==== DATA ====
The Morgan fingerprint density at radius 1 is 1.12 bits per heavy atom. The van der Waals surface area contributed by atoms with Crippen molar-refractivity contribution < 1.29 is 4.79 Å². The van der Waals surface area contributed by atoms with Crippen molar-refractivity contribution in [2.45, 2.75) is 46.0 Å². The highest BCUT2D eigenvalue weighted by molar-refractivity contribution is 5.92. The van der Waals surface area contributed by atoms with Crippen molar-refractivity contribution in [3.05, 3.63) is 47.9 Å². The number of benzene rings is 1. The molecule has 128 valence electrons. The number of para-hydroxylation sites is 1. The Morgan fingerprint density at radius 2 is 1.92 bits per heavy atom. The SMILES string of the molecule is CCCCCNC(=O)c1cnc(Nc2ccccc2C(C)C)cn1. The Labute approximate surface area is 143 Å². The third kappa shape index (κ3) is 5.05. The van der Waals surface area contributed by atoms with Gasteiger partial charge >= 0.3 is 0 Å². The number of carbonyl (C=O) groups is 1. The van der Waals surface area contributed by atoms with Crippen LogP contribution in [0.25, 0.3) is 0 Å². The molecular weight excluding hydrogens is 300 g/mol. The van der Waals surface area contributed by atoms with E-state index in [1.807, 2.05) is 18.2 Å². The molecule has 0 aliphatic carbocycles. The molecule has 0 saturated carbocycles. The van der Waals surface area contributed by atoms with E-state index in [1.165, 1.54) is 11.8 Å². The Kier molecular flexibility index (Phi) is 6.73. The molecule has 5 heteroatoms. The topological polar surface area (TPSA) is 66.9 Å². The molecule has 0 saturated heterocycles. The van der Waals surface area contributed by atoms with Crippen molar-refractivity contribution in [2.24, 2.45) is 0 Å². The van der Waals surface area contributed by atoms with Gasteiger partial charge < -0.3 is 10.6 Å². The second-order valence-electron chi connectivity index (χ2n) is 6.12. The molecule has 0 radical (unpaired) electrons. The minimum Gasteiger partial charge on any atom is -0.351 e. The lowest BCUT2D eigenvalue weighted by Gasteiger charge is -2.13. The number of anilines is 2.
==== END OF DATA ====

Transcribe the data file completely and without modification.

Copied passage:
The Morgan fingerprint density at radius 1 is 1.12 bits per heavy atom. The van der Waals surface area contributed by atoms with Crippen molar-refractivity contribution < 1.29 is 4.79 Å². The van der Waals surface area contributed by atoms with Crippen molar-refractivity contribution in [2.45, 2.75) is 46.0 Å². The highest BCUT2D eigenvalue weighted by molar-refractivity contribution is 5.92. The van der Waals surface area contributed by atoms with Crippen molar-refractivity contribution in [3.05, 3.63) is 47.9 Å². The number of benzene rings is 1. The molecule has 128 valence electrons. The number of para-hydroxylation sites is 1. The Morgan fingerprint density at radius 2 is 1.92 bits per heavy atom. The SMILES string of the molecule is CCCCCNC(=O)c1cnc(Nc2ccccc2C(C)C)cn1. The Labute approximate surface area is 143 Å². The third kappa shape index (κ3) is 5.05. The van der Waals surface area contributed by atoms with Gasteiger partial charge >= 0.3 is 0 Å². The number of carbonyl (C=O) groups is 1. The van der Waals surface area contributed by atoms with Crippen LogP contribution in [0.25, 0.3) is 0 Å². The molecular weight excluding hydrogens is 300 g/mol. The van der Waals surface area contributed by atoms with E-state index in [1.807, 2.05) is 18.2 Å². The molecule has 0 aliphatic carbocycles. The molecule has 0 saturated carbocycles. The van der Waals surface area contributed by atoms with E-state index in [1.165, 1.54) is 11.8 Å². The Kier molecular flexibility index (Phi) is 6.73. The molecule has 5 heteroatoms. The topological polar surface area (TPSA) is 66.9 Å². The molecule has 0 saturated heterocycles. The van der Waals surface area contributed by atoms with Crippen molar-refractivity contribution in [2.24, 2.45) is 0 Å². The van der Waals surface area contributed by atoms with Gasteiger partial charge < -0.3 is 10.6 Å². The second-order valence-electron chi connectivity index (χ2n) is 6.12. The molecule has 0 radical (unpaired) electrons. The minimum Gasteiger partial charge on any atom is -0.351 e. The lowest BCUT2D eigenvalue weighted by Gasteiger charge is -2.13. The number of anilines is 2.